The showdown at the Consumer Financial Protection Bureau continued on Monday, as two dueling leaders—one named by Trump and one named by the agency’s former head—both battled for control. The chaos began on Friday, when former Director Richard Cordray resigned and appointed his former chief of staff, Leandra English, to be his successor. But then President Trump appointed his budget director, Mick Mulvaney, to head the agency. While serving as a South Carolina congressmember, Mulvaney voted to eliminate the agency entirely. The Consumer Financial Protection Bureau was created in the wake of the 2008 financial crisis.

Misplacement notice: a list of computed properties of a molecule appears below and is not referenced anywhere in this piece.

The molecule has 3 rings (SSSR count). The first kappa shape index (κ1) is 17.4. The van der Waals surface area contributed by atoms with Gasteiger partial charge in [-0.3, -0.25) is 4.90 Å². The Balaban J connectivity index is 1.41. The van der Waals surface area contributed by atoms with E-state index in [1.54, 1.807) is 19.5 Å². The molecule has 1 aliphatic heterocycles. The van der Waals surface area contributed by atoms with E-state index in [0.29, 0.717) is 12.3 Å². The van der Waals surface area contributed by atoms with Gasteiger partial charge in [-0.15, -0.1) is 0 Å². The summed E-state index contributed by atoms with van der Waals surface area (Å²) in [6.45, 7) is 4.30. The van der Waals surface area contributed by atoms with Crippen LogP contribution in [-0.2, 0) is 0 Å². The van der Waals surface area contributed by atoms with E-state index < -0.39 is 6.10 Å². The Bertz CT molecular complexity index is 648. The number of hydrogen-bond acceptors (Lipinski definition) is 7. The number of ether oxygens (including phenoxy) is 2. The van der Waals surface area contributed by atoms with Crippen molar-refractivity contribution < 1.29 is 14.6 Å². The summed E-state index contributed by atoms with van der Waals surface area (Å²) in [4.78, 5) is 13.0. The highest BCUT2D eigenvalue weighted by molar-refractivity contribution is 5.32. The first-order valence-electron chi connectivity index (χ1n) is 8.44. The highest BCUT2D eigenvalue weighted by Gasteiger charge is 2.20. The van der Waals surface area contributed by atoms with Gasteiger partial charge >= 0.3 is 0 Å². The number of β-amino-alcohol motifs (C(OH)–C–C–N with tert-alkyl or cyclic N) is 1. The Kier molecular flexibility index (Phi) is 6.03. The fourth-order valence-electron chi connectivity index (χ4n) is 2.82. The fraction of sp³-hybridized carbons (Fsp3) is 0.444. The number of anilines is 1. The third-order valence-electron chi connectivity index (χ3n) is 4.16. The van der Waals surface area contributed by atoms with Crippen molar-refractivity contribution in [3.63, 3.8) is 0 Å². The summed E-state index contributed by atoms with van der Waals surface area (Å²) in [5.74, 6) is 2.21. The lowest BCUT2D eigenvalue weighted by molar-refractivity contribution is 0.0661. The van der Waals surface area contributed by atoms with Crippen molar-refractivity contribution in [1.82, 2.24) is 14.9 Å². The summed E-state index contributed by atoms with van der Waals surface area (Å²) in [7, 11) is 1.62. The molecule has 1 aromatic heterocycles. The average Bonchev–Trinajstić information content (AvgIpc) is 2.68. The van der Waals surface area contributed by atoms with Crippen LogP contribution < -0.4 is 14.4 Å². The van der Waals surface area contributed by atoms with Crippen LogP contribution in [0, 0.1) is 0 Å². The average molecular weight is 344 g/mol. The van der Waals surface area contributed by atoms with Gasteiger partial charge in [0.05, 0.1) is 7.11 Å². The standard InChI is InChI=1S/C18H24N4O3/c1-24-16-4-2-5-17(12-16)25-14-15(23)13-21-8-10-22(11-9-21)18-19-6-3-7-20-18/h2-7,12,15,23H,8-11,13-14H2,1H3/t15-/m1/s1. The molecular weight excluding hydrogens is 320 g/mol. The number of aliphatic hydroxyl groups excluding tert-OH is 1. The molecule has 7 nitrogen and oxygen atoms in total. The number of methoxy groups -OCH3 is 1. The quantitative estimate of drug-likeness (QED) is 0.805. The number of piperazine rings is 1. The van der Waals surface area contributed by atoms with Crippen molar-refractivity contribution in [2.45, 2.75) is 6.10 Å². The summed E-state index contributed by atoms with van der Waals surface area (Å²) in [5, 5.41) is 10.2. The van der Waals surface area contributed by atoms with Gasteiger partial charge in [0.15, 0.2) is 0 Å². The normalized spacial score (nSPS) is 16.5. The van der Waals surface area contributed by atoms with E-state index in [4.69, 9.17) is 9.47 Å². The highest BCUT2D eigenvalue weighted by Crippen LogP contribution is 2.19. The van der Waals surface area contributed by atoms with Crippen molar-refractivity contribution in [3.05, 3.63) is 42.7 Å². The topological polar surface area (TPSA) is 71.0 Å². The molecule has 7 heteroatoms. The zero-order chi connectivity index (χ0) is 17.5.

On Monday morning, Trump’s budget director, Mick Mulvaney, arrived at the Consumer Financial Protection Bureau with a bag of donuts and sent an email telling the agency’s staff to disregard all orders from English. He also said he was freezing all hiring and all rulemaking. Leandra English, meanwhile, also showed up to the office on Monday, welcomed the staff back from vacation, then met with lawmakers on Capitol Hill. Later in the day, English and Mulvaney appeared before a federal judge, arguing each was the true head of the agency. The judge, a recent Trump appointee, refused to rule immediately, meaning the showdown continues into today.